This is a lovely demo of integrating modern IoT connectivity functionality (remote app control, etc.) with a washing machine using Bergcloud’s hardware and backend, and a little logic-analyzer reverse engineering.
While there are many defensible aspects of Systemd, other aspects boggle the mind. Not the least of these was that, as of a few months ago, trying to debug the kernel from the boot line would cause the system to crash. This was because of Systemd’s voracious logging and the fact that Systemd responds to the “debug” flag on the kernel boot line — a flag meant for the kernel, not anything else. That, straight up, is a bug. However, the Systemd developers didn’t see it that way and actively fought with those experiencing the problem. Add the fact that one of the Systemd developers was banned by Linus Torvalds for poor attitude and bad design and another was responsible for causing significant issues with Linux audio support, but blamed the problem on everything else but his software, and you have a bad situation on your hands. There’s no shortage of egos in the open source development world. There’s no shortage of new ideas and veteran developers and administrators pooh-poohing something new simply because it’s new. But there are also 45 years of history behind Unix and extremely good reasons it’s still flourishing. Tools designed like Systemd do not fit the Linux mold, to their own detriment. Systemd’s design has more in common with Windows than with Unix — down to the binary logging.The link re systemd consuming the “debug” kernel boot arg is a canonical example of inflexible coders refusing to fix their own bugs. (via Jason Dixon)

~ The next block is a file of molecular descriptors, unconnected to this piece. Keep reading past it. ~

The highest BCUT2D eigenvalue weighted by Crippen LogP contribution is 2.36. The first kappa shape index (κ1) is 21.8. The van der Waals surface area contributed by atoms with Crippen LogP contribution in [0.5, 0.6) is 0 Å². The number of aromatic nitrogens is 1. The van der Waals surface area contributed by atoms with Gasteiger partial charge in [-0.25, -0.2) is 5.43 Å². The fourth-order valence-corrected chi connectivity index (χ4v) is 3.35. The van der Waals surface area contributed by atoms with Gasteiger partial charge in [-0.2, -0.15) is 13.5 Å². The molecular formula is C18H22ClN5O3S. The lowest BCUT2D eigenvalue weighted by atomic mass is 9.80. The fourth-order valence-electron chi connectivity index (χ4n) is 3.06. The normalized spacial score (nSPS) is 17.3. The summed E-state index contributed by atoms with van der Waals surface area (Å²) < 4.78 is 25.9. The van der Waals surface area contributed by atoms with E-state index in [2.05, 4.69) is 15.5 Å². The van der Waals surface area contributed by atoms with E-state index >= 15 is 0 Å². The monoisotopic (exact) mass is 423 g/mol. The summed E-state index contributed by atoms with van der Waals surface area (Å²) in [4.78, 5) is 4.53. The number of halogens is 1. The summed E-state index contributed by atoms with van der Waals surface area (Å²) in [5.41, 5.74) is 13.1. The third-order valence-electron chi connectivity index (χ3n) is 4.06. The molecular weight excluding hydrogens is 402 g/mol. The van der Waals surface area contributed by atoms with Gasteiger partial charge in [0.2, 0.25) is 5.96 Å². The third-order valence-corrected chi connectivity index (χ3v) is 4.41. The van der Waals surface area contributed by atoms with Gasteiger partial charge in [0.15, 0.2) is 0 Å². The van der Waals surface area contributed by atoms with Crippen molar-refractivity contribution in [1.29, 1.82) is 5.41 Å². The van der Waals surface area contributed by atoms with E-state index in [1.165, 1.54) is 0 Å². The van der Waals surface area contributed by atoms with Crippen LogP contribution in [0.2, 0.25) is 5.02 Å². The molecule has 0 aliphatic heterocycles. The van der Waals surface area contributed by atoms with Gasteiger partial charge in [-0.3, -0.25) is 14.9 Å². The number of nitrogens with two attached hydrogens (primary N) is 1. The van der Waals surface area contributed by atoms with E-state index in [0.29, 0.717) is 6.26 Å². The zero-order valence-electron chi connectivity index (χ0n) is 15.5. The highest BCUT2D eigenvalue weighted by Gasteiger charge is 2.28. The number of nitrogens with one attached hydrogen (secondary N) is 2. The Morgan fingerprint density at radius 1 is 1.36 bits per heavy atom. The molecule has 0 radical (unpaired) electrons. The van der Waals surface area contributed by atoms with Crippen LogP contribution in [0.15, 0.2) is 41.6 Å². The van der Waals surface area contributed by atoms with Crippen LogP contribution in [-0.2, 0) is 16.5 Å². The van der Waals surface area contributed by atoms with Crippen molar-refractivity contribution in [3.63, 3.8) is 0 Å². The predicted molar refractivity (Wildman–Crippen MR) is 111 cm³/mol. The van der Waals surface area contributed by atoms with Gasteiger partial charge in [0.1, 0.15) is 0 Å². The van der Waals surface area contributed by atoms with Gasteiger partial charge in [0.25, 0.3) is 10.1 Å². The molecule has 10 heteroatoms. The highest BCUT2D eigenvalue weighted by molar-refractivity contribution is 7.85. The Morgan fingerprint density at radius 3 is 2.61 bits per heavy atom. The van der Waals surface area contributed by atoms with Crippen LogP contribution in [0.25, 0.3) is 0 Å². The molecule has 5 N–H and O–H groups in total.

The mining operation resides on an old, repurposed factory floor, and contains 2500 machines hashing away at 230 Gh/s, each. (That’s 230 billion calculations per second, per unit). […] The operators told me that the power bill of this specific operation is in excess of ¥400,000 per month [..] about $60,000 USD.
Pretty serious speedup. 81 MB/sec with Tsunami UDP, compared to 9 MB/sec with plain old scp. Probably kills internet performance for everyone else though!
Ha, great name. We use this (in the form of Smartstack).
For what it is worth, we faced a similar challenge in earlier services (mostly due to existing C/C++ applications) and we created what was called a “sidecar”. By sidecar, what I mean is a second process on each node/instance that did Cloud Service Fabric operations on behalf of the main process (the side-managed process). Unfortunately those sidecars all went off and created one-offs for their particular service. In this post, I’ll describe a more general sidecar that doesn’t force users to have these one-offs. Sidenote: For those not familiar with sidecars, think of the motorcycle sidecar below. Snoopy would be the main process with Woodstock being the sidecar process. The main work on the instance would be the motorcycle (say serving your users’ REST requests). The operational control is the sidecar (say serving health checks and management plane requests of the operational platform).